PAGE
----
Comedian Demetri Martin talks about his directorial debut Dean, the lessons he learned, and the sources of his comedic inspiration.
Comedian Demetri Martin is about to bring his unique brand of visual humor to a new venue: the big screen. Although he has written screenplays before, Martin makes his directorial debut with the dramedy Dean, a film he also wrote and stars in. Dean centers on an illustrator named Dean (Martin) and his father Robert (Kevin Kline); both men struggle to regain a sense of normalcy as they cope with losing the most significant woman in their lives. Dean and Robert initially try to heal separately, embracing new adventures and relationships, but ultimately realize they must come together in their grief in order to find peace. Despite its serious-sounding premise, the film channels Martin’s offbeat sensibility to mine laughs from awkward social situations. Humorous drawings punctuate the movie as well, creating amusing transitions between heavier thoughts. The result is a funny, charming film that feels like Martin’s own.
The Independent’s Evan Crean spoke with Martin about what inspired him to direct, the lessons he learned from this experience, and where the ideas for his artwork and his comedy originate.
EC: You’ve written a couple of screenplays before Dean; what about this project made you decide to direct?
Demetri Martin: Probably the main thing was those projects were higher concept. I sold them as pitches. Then there were a couple of smaller ones that I have written; I guess they are also more concept-driven than this one. When I thought about the script and decided, whatever movie I’m gonna write, I’m gonna make this movie; it changed the way I wrote because I tried to be very practical about it and say alright, I can imagine shooting this scene and that one, and getting a location, and executing it, hopefully to the best of my ability as a newcomer to this domain. So that drove me to come up with a story that’s like the one you saw. It’s grounded in reality, and it’s a father and son. There’s no car chase or explosions or anything like that.
EC: (Laughing) That’s too bad.
Martin: (Laughing) That’s right; if I could have added that, it would have really been interesting.
EC: How did you attract Kevin Kline to the project?
Martin: My agent got it to his people; they got to him, and there was no guarantee. They were like, “Yeah, I think he’s gonna read it.” And then after he read it, they told me he’d like to have lunch. So I said, “Okay,” flew to New York, and had lunch with him. It went really well. He was really funny and charming. Movie aside, I’m a longtime Kevin Kline fan, so that was cool either way. But I knew going into that meeting that this one guy who was willing to finance a little more than half the movie had said that if we could get Kevin Kline, he’d give us the money.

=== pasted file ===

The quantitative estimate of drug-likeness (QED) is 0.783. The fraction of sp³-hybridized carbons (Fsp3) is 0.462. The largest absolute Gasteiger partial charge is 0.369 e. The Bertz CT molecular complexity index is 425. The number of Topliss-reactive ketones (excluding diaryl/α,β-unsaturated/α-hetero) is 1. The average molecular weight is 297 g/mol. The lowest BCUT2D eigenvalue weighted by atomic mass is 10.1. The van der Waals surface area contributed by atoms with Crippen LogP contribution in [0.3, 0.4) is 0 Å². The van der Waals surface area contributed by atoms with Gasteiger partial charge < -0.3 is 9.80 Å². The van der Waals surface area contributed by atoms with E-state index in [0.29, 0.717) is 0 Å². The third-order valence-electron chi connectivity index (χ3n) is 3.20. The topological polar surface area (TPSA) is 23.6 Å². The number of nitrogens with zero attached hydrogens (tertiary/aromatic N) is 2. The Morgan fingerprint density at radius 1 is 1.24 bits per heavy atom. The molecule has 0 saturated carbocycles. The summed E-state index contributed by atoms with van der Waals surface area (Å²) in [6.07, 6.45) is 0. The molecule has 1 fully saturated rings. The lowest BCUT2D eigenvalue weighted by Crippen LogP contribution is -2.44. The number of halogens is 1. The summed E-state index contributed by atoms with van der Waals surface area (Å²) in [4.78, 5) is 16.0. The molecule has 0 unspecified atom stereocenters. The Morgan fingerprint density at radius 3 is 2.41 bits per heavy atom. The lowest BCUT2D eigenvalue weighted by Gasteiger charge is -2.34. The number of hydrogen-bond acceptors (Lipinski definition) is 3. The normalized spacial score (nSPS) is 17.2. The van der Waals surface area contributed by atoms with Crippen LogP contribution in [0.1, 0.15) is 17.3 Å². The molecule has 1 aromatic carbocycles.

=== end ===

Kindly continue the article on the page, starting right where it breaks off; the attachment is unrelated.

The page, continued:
EC: No pressure right?
Martin: Exactly. I really hoped that he’d respond, and he did enough, obviously. Took a little time, but he was into it, and that was probably the biggest piece of the puzzle that fell into place that allowed me to make the movie.
EC: What is the biggest lesson you learned directing for the first time?
Martin: There was a pile of lessons I didn’t even know were waiting for me to learn, many of which were difficult, but one of them I learned is that directing is a performance. Like on the day when you’re shooting, each day you turn up to the set, people are looking to you and at you, for better or worse, for guidance. Are we doing more of this? Less of this? I just didn’t quite realize how much you are performing, whether you want to or not. Not on camera or anything, just with your crew.
EC: You’ve talked about this idea in other interviews about the economy of words and how you write short jokes. Do you have a favorite short joke in the movie?
Martin: Hmm…an interesting question. You know there were a couple of things I liked that I got to do in the movie. When I set out to make a movie, I told myself I should try to play different games, or use different devices in the storytelling so it’s not just sort of straight, simple, old-fashioned – which there is nothing wrong with – but I wanted to challenge myself a little bit. So the drawings were part of that. I think there is a little bit of an almost silent film aspect in just a little couple of spots – or at least you can say visually-based comedy. One of them is when I’m on the altar at the wedding, my character sees his ex, and sees the guy looking at her in the crowd. I like that little sequence because that was kind of simple, but when I saw that it was getting laughs, I felt encouraged. I was like, “Cool, that’s like no dialogue, it’s not wordy, it’s just the physical, visual comedy.”